Grant, William Keir (DNB00)
|←Grant, William James||Dictionary of National Biography, 1885-1900, Volume 22
Grant, William Keir
GRANT, Sir WILLIAM KEIR (1772–1852), previously Grant-Keir and Keir, general, son of Archibald Keir, H.E.I.C.S., was born in 1772, and on 30 May 1792 was gazetted to a cornetcy in the 15th king's light dragoons (now 15th hussars), in the name of William Keir. He became lieutenant in 1793, and accompanied part of his regiment to Flanders, where he fought at Famars, Valenciennes, and elsewhere in the campaigns of 1793–4. He distinguished himself personally on 17 April 1794, when a squadron of his regiment saved the Prince of Schwartzenberg from the enemy's hussars during a reconnaissance, and was present at Villiers-en-Couche, 24 April 1794, where two squadrons of the 15th and two of the Austrian Leopold hussars, although they found themselves unexpectedly without supports, overthrew a much superior force of French cavalry, pursued them through the French infantry, and captured three guns, an action which saved the emperor of Germany, who was on his way to Coblentz, from being taken by the French (see Cannon, Hist. Rec. 15th Hussars; also Randolph, Life of Sir Robert Wilson, pp. 60–102). Keir was promoted to a troop in the 6th dragoon guards (carabineers), with which he served in Germany in 1795 and Ireland in 1798. In the latter year Keir received permission from George III to wear the large gold medal given by Francis II in commemoration of the action at Villiers-en-Couche. Only nine of these medals were struck, one being given to each of the eight British officers present, and the ninth placed in the Imperial Museum, Vienna. These officers were also made knights of the military order of Maria Theresa, which, as in the case of other foreign orders of chivalry previous to 1814, carried the rank of a knight-bachelor in England and other countries. It also gave the wearer the rank of baron in Austria. Keir ‘joined the Russian and Austrian armies in Italy early in 1799, and served the campaigns of 1799–1800–1. He was present at the battles of Novi, Rivoli, Mondovi, and Sanliano; he served in the gunboats at the siege of Genoa, in which he was frequently engaged, and in several actions in the mountains of Genoa, when the Austrians and Russians lost nearly thirty-three thousand men; also at the battle of Marengo and the sieges of Alessandria, Sanaval, Tortona, Cunio, Savona, Genoa, &c.’ (information supplied by the War Office 7 Dec. 1887). On 3 Dec. 1800 Keir was appointed lieutenant-colonel in the 22nd light dragoons, with which corps he landed in Egypt after the cessation of hostilities in 1801. The regiment was disbanded on the peace of Amiens, and Keir was placed on half-pay. For a short time he was aide-de-camp to the Prince of Wales, and afterwards was first aide-de-camp to Lord Moira, commanding in North Britain from December 1804 to May 1806, when he was appointed adjutant-general of the king's troops in Bengal. He commanded the advance of Major-general St. Leger's force on the Sutlej in 1810. Subsequently, while on the Bengal staff, Keir, who became colonel in 1810 and a major-general in 1813, was appointed to command a small force of cavalry and grenadiers sent against Ameer (Amir) Khan (a noted Pathan freebooter, afterwards nawab of Tonk) in 1814. In 1815 he was made commander-in-chief and second member of council in the island of Java, a position he held until the island was restored to the Dutch after the peace. In 1817 he was appointed to the Bombay staff and commanded the Guzerat field force, part of the army of the Deccan, in the operations against the Pindarrees. In February 1819 he was in command of a force assembled on the frontier of the Sawunt Warree state. The latter proving intractable the troops entered the country, carried the strong hill fort of Raree by storm and marched to the capital, where a treaty was signed with the regency, which met with the full approval of the governor-general. In March the same year he commanded a force sent against the rajah of Cutch, which, after defeating the enemy and capturing the hill fortress of Bhooj, received the submission of that province. In October 1819 Grant-Keir, as his name was then written, was despatched by the Bombay government with a strong armament for the suppression of piracy in the Persian Gulf. The attack was specially directed against the Joasmi, a tribe of maritime Arabs of the sect of Wahabees or followers of the Arab religious reformer, Abd-ul-Wahab (Bestower of Blessings), whose pirate craft had long been the terror of the coasts of western India. Rhas-ul-Khymah, their stronghold, had been destroyed by a small force from Bombay in 1809, but their power was again in the ascendant. Rhas-ul-Khymah was captured with small loss on 9 Dec. 1819, and on 8 Jan. 1820 Grant-Keir signed a general treaty of peace on the part of the British government with the chiefs of the tribes of maritime Arabs of the Persian Gulf, by whom it was subsequently signed at different times and places. It provided for the entire suppression of piracy in the Gulf. For his services Grant-Keir received the thanks of the governor-general in council and the Persian decoration of the Lion and Sun. He returned home on the expiration of his staff service, and assumed later the name of Keir Grant. He was made K.C.B. in 1822, lieutenant-general in 1825, G.C.H. in 1835, colonel 2nd royal North British dragoons (Scots greys) in 1839, and general on 23 Nov. 1841.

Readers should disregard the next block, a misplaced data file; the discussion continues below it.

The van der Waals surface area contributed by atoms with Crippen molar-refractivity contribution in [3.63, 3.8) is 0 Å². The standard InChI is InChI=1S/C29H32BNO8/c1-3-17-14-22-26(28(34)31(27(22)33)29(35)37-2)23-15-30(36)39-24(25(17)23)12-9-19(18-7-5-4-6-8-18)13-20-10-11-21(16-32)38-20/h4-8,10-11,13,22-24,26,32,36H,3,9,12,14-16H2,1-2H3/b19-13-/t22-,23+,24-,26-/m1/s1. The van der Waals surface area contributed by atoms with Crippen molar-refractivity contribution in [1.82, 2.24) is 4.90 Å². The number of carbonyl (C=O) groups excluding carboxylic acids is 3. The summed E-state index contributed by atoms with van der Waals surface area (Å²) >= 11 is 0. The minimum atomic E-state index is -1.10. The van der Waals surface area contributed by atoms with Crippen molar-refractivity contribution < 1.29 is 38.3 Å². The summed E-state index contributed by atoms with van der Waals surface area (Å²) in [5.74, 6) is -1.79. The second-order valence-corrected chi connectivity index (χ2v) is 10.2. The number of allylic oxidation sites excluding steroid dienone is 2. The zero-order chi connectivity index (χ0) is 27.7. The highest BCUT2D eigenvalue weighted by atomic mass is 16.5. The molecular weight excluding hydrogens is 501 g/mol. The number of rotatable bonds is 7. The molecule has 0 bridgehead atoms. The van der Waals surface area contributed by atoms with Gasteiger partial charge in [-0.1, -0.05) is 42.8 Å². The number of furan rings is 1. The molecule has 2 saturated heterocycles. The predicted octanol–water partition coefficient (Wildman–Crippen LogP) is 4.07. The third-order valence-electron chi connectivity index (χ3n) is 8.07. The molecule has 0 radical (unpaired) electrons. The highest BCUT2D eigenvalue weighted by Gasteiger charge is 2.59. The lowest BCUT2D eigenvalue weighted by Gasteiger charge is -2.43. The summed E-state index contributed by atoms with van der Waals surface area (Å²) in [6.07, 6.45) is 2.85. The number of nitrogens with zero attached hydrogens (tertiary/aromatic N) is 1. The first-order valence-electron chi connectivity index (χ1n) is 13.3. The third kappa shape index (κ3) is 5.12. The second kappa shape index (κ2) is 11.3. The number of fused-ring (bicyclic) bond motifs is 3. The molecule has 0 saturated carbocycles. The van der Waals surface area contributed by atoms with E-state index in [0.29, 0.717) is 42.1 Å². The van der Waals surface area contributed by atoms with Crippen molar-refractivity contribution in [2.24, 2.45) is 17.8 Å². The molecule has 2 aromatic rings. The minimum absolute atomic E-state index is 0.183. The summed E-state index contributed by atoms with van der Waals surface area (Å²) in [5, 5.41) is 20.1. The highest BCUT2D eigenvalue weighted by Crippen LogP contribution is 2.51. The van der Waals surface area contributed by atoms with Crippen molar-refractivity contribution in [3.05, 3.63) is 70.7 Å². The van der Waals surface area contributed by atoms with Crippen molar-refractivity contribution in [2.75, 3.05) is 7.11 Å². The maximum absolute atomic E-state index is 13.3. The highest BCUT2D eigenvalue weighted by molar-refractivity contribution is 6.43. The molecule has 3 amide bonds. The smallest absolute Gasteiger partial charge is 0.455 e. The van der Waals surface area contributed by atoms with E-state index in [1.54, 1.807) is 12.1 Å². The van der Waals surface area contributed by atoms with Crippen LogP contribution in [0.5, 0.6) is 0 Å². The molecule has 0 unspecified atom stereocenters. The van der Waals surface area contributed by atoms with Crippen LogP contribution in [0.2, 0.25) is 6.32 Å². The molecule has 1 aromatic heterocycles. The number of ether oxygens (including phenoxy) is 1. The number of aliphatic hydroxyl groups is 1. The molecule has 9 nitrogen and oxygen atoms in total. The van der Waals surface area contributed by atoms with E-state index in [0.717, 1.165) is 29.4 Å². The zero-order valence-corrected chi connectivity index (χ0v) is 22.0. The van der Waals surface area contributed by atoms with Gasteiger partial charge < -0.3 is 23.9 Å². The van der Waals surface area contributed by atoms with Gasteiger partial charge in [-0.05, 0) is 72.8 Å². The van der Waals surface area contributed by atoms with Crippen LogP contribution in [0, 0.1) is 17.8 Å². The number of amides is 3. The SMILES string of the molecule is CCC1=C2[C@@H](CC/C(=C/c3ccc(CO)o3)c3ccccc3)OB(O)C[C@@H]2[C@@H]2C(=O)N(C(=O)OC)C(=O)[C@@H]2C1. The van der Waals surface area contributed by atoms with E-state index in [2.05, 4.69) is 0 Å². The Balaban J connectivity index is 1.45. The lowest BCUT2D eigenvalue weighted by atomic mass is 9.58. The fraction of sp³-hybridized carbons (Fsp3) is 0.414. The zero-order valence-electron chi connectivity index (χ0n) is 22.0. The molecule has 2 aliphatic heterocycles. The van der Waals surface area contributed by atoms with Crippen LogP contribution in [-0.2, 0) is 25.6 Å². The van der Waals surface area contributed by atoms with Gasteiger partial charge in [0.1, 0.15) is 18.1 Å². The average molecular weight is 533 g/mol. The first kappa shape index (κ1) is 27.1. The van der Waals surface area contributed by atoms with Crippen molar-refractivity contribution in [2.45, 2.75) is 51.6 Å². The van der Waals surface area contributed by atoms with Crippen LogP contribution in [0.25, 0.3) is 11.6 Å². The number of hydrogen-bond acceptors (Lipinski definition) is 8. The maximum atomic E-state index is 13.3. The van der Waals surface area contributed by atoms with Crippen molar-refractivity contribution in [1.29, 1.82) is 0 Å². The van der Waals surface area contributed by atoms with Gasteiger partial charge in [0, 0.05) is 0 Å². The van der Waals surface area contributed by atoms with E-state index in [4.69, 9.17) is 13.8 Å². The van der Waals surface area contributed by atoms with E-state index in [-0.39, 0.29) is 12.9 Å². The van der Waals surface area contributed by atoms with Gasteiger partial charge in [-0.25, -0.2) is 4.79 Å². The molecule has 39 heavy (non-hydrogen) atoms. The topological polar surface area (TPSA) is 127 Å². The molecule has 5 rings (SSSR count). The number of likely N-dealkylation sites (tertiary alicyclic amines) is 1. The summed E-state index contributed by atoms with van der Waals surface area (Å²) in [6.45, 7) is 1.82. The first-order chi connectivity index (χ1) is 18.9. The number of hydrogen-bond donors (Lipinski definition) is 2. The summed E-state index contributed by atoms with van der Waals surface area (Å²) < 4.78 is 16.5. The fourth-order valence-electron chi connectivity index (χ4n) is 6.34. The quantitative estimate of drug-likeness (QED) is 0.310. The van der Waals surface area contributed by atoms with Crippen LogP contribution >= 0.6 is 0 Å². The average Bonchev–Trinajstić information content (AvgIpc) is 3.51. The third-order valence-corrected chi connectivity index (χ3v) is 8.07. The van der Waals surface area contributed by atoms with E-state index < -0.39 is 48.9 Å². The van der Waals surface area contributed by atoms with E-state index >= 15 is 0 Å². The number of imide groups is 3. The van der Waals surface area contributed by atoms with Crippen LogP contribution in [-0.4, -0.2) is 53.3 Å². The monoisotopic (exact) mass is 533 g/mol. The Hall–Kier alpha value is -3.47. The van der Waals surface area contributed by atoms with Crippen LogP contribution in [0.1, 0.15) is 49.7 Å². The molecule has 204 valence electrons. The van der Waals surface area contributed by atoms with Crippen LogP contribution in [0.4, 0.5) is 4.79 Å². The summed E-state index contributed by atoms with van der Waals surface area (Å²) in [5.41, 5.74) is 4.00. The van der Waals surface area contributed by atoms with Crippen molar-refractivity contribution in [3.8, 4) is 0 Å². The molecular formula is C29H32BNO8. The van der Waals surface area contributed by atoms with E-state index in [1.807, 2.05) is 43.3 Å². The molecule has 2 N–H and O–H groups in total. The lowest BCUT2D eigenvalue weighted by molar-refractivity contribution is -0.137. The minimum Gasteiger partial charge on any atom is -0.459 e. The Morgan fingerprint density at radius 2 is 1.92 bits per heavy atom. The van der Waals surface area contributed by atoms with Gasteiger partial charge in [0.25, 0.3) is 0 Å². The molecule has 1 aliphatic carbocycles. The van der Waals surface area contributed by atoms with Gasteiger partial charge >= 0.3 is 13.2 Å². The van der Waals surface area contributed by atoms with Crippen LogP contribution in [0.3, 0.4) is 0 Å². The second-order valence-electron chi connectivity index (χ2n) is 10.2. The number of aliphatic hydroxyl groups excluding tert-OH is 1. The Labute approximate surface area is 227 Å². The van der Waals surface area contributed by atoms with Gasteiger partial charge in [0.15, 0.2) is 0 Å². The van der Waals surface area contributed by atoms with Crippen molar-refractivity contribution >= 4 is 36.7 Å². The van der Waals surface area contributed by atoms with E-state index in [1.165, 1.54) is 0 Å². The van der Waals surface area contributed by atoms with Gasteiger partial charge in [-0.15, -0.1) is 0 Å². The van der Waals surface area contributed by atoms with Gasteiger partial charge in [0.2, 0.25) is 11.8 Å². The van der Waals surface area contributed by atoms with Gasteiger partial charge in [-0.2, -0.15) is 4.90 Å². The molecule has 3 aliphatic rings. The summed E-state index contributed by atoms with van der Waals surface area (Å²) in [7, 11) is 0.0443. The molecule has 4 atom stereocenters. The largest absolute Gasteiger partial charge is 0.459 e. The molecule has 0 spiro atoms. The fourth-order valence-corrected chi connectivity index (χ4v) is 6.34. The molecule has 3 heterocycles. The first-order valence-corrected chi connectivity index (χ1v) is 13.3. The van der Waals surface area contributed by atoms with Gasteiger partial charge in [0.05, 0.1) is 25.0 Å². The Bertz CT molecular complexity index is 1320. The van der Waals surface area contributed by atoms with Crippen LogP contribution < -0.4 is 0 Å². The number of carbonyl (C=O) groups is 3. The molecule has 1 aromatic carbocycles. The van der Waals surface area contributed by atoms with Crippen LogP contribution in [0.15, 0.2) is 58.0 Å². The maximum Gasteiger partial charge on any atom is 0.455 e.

He married in 1811 a daughter of Captain Jackson, R.N. He died at his residence, Chapel Street, Belgrave Square, London, 7 May 1852, aged 80.[War Office Records; Dod's Knightage, 1851; Philippart's Royal Military Cal. 1820, iii. 267–269; H. T. Prinsep's Transactions in India (London, 1825, 2 vols.); Mill's Hist. Brit. India, ed. Wilson, vol. viii.; Low's Indian Navy, chap. vii.; Gent. Mag. 1852, i. 619.]